Nearly a quarter of antibiotics prescribed in 2016 were inappropriate for treating patients’ associated health conditions, with about one in seven participants receiving at least one unnecessary prescription that year, according to a new study published in The BMJ that was co-authored by Jeffrey Linder, ’97 MD, MPH, chief of Internal Medicine and Geriatrics in the Department of Medicine. “Inappropriate antibiotic prescribing to outpatients promotes the development of antibiotic resistance, which is one of the greatest threats to public health worldwide,” the report says. Despite three decades’ worth of efforts to curtail over-prescribing of antibiotics, the study authors note that their results “show the widespread nature of inappropriate outpatient antibiotic prescribing at the level of both prescription
fill and population.”
U.S. News & World Report, HealthDay, Associated Press
A stem cell transplant may help some people with multiple sclerosis (MS) when standard drugs fail, a new clinical study reported in the JAMA. The study led by Richard Burt, MD, chief of Immunotherapy and Autoimmune Diseases in the Department of Medicine, followed 110 patients with aggressive cases of MS whose symptoms had flared up at least twice in the past year despite taking standard medication. Investigators randomly assigned the patients to either keep trying other medications or have a stem cell transplant — using cells taken from their own blood. Over an average of three years, MS progressed in 34 of 55 patients on medication, compared with only three of 55 patients given a stem cell transplant.
HealthDay, U.S. News & World Report, CNN
A team of scientists have followed more than 900 South Asians in Chicago and the Bay Area. Their ongoing study, Mediators of Atherosclerosis in South Asians Living in America (MASALA), has found that South Asians tend to develop high blood pressure, high triglycerides, abnormal cholesterol and Type 2 diabetes at lower body weights than other groups. South Asian men are also prone to high levels of coronary artery calcium, a marker of atherosclerosis that can be an early harbinger of future heart attacks and strokes. Namratha Kandula, MD, MPH, associate professor of Preventive Medicine and of Medicine in the Division of General Internal Medicine and Geriatrics, and MASALA investigator at Northwestern, said she hopes to study the children of MASALA participants next because they tend to influence their parents’ health and lifestyle habits, and the investigators want to understand whether or not health risks in second-generation South Asians are similar.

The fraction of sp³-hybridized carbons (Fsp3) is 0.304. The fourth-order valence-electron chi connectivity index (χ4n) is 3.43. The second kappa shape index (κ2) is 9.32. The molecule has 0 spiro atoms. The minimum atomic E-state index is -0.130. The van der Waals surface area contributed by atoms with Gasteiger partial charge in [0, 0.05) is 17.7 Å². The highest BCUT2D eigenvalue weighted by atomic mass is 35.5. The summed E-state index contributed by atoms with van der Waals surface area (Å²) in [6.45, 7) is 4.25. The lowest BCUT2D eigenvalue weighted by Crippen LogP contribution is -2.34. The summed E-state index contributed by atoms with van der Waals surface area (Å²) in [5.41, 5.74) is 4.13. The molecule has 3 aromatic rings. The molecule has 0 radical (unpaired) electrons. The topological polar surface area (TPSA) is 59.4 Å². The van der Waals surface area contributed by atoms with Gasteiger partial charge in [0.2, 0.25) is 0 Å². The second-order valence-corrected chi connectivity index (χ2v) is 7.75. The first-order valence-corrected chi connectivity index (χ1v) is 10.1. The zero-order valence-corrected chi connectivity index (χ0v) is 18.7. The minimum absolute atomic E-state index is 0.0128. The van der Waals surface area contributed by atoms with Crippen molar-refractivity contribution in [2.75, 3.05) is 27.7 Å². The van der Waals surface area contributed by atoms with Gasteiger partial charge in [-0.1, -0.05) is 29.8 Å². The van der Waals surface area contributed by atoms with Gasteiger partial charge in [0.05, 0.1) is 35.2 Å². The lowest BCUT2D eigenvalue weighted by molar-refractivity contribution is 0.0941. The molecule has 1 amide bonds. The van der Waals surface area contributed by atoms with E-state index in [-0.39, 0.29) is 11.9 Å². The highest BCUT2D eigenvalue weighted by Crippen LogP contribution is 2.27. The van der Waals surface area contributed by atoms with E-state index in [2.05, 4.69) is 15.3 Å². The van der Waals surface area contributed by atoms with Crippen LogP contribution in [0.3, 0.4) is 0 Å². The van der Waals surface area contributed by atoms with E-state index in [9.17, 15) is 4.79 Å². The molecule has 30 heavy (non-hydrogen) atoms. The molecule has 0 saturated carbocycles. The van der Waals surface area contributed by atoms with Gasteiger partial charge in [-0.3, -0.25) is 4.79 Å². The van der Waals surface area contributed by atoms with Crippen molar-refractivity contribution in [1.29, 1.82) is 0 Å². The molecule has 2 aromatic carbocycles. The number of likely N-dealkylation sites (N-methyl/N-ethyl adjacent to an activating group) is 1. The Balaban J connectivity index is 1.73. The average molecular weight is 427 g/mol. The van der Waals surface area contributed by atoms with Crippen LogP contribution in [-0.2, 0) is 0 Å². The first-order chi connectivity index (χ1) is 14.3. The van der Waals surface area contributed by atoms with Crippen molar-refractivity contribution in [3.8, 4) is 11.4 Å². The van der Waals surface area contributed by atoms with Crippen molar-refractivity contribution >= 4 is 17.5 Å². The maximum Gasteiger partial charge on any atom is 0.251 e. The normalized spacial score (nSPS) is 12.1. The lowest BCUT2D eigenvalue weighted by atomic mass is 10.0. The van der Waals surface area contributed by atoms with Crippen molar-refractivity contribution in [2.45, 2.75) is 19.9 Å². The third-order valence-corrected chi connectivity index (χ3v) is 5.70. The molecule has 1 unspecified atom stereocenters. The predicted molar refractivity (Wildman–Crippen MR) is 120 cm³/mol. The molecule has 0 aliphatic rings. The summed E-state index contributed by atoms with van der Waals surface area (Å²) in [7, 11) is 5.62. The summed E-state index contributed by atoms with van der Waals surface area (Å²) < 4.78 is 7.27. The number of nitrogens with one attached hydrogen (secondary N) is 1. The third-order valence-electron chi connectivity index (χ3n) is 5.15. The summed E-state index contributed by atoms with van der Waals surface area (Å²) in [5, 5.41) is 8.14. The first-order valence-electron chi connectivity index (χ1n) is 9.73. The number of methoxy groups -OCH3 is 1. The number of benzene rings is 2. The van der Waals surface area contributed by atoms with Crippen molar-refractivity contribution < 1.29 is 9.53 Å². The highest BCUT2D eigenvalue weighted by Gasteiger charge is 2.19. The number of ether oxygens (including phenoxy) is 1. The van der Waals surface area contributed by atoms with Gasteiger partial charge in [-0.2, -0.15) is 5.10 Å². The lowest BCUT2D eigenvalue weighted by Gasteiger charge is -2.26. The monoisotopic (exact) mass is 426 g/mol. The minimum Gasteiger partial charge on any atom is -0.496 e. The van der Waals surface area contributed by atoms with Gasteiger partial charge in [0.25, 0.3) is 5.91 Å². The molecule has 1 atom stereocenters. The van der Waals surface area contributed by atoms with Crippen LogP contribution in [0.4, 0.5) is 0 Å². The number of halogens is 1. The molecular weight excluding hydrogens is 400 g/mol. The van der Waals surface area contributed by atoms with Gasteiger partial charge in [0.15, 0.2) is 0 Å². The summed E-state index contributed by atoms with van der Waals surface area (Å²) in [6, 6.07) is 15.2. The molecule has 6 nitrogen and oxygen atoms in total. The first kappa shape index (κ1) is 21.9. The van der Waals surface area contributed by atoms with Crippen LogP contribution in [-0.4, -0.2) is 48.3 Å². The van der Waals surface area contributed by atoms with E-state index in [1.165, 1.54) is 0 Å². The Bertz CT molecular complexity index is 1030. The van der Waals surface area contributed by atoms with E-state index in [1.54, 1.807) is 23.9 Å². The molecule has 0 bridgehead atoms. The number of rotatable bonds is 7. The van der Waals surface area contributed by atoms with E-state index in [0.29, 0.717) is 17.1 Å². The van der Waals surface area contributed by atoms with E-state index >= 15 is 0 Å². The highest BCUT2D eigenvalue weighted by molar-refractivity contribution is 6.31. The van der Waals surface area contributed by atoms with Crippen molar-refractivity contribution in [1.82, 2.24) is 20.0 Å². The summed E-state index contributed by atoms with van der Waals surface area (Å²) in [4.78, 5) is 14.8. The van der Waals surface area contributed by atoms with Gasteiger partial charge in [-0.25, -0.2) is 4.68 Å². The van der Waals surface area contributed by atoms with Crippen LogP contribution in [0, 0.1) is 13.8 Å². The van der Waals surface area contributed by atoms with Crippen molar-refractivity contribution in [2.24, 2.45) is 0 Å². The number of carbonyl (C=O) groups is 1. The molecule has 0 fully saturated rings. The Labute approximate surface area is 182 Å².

The New York Times
As many as one in seven women experience depression during pregnancy or in the year after giving birth. Now, for the first time, a national panel of health experts says there is a way to prevent it. Women receiving one of two forms of counseling — cognitive behavioral therapy or interpersonal therapy — were 39 percent less likely than those who didn’t to develop perinatal depression. One program highlighted in the report (which was published in JAMA), “Mothers and Babies,” includes cognitive behavioral therapy in eight to 17 group sessions, often delivered in clinics or community health centers, primarily during pregnancy with at least two sessions postpartum. “It’s really meant to break down this idea that talking about your thoughts and behaviors is scary,” said Shiv Darius Tandon, PhD, co-director of the Center for Community Health at the Institute of Public Health and Medicine (IPHAM), associate professor of Medical Social Sciences, and principal investigator of several “Mothers and Babies” studies.
The New York Times